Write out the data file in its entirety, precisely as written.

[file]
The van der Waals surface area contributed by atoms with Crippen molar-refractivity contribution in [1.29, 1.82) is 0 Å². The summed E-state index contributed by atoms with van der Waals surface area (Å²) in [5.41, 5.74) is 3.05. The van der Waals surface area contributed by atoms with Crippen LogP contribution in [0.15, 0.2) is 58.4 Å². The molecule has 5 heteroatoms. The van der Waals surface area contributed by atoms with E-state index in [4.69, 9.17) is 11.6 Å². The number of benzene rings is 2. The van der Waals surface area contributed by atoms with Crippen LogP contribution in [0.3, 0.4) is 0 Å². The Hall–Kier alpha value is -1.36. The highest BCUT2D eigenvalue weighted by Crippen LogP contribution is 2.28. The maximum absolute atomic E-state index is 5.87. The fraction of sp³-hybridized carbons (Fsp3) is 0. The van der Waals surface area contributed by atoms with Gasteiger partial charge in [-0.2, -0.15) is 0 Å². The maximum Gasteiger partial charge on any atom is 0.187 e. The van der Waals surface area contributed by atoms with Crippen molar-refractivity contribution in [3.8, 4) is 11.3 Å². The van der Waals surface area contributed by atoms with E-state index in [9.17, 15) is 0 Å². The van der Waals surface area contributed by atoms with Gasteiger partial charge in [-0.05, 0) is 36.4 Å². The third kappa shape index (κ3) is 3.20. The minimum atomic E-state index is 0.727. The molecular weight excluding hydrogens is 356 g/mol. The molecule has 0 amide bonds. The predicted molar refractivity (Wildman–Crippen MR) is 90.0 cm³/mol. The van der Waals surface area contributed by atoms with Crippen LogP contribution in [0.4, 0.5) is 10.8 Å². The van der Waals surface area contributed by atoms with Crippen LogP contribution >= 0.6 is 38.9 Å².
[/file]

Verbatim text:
The van der Waals surface area contributed by atoms with Crippen molar-refractivity contribution in [1.29, 1.82) is 0 Å². The summed E-state index contributed by atoms with van der Waals surface area (Å²) in [5.41, 5.74) is 3.05. The van der Waals surface area contributed by atoms with Crippen LogP contribution in [0.15, 0.2) is 58.4 Å². The molecule has 5 heteroatoms. The van der Waals surface area contributed by atoms with E-state index in [4.69, 9.17) is 11.6 Å². The number of benzene rings is 2. The van der Waals surface area contributed by atoms with Crippen LogP contribution in [0.3, 0.4) is 0 Å². The Hall–Kier alpha value is -1.36. The highest BCUT2D eigenvalue weighted by Crippen LogP contribution is 2.28. The maximum absolute atomic E-state index is 5.87. The fraction of sp³-hybridized carbons (Fsp3) is 0. The van der Waals surface area contributed by atoms with Gasteiger partial charge in [-0.2, -0.15) is 0 Å². The maximum Gasteiger partial charge on any atom is 0.187 e. The van der Waals surface area contributed by atoms with Crippen molar-refractivity contribution in [3.8, 4) is 11.3 Å². The van der Waals surface area contributed by atoms with E-state index in [9.17, 15) is 0 Å². The van der Waals surface area contributed by atoms with Gasteiger partial charge in [-0.05, 0) is 36.4 Å². The third kappa shape index (κ3) is 3.20. The minimum atomic E-state index is 0.727. The molecular weight excluding hydrogens is 356 g/mol. The molecule has 0 amide bonds. The predicted molar refractivity (Wildman–Crippen MR) is 90.0 cm³/mol. The van der Waals surface area contributed by atoms with Crippen LogP contribution in [0.4, 0.5) is 10.8 Å². The van der Waals surface area contributed by atoms with Crippen LogP contribution >= 0.6 is 38.9 Å².